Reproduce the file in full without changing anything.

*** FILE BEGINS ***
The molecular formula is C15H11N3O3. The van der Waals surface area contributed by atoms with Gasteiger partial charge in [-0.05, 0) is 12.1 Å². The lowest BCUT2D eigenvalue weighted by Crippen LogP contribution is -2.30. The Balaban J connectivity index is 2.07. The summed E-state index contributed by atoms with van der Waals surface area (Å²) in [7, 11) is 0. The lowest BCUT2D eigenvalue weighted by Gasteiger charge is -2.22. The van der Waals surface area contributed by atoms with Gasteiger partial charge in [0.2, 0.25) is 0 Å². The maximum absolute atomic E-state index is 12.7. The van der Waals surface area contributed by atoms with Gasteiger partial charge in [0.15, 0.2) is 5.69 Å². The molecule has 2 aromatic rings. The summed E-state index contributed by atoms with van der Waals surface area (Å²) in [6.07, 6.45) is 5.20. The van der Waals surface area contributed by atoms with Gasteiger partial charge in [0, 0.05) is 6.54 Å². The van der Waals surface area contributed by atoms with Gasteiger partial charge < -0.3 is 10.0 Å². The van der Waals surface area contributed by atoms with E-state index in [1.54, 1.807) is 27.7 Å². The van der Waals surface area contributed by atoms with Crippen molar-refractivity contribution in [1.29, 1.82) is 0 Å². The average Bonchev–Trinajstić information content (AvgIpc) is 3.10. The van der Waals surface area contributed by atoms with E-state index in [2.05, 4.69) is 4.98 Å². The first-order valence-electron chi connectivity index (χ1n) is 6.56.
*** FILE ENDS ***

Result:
The molecular formula is C15H11N3O3. The van der Waals surface area contributed by atoms with Gasteiger partial charge in [-0.05, 0) is 12.1 Å². The lowest BCUT2D eigenvalue weighted by Crippen LogP contribution is -2.30. The Balaban J connectivity index is 2.07. The summed E-state index contributed by atoms with van der Waals surface area (Å²) in [7, 11) is 0. The lowest BCUT2D eigenvalue weighted by Gasteiger charge is -2.22. The van der Waals surface area contributed by atoms with Gasteiger partial charge in [0.2, 0.25) is 0 Å². The maximum absolute atomic E-state index is 12.7. The van der Waals surface area contributed by atoms with Gasteiger partial charge in [0.15, 0.2) is 5.69 Å². The molecule has 2 aromatic rings. The summed E-state index contributed by atoms with van der Waals surface area (Å²) in [6.07, 6.45) is 5.20. The van der Waals surface area contributed by atoms with Gasteiger partial charge in [0, 0.05) is 6.54 Å². The van der Waals surface area contributed by atoms with Gasteiger partial charge < -0.3 is 10.0 Å². The van der Waals surface area contributed by atoms with E-state index in [1.54, 1.807) is 27.7 Å². The van der Waals surface area contributed by atoms with Crippen molar-refractivity contribution in [1.29, 1.82) is 0 Å². The average Bonchev–Trinajstić information content (AvgIpc) is 3.10. The van der Waals surface area contributed by atoms with E-state index in [2.05, 4.69) is 4.98 Å². The first-order valence-electron chi connectivity index (χ1n) is 6.56.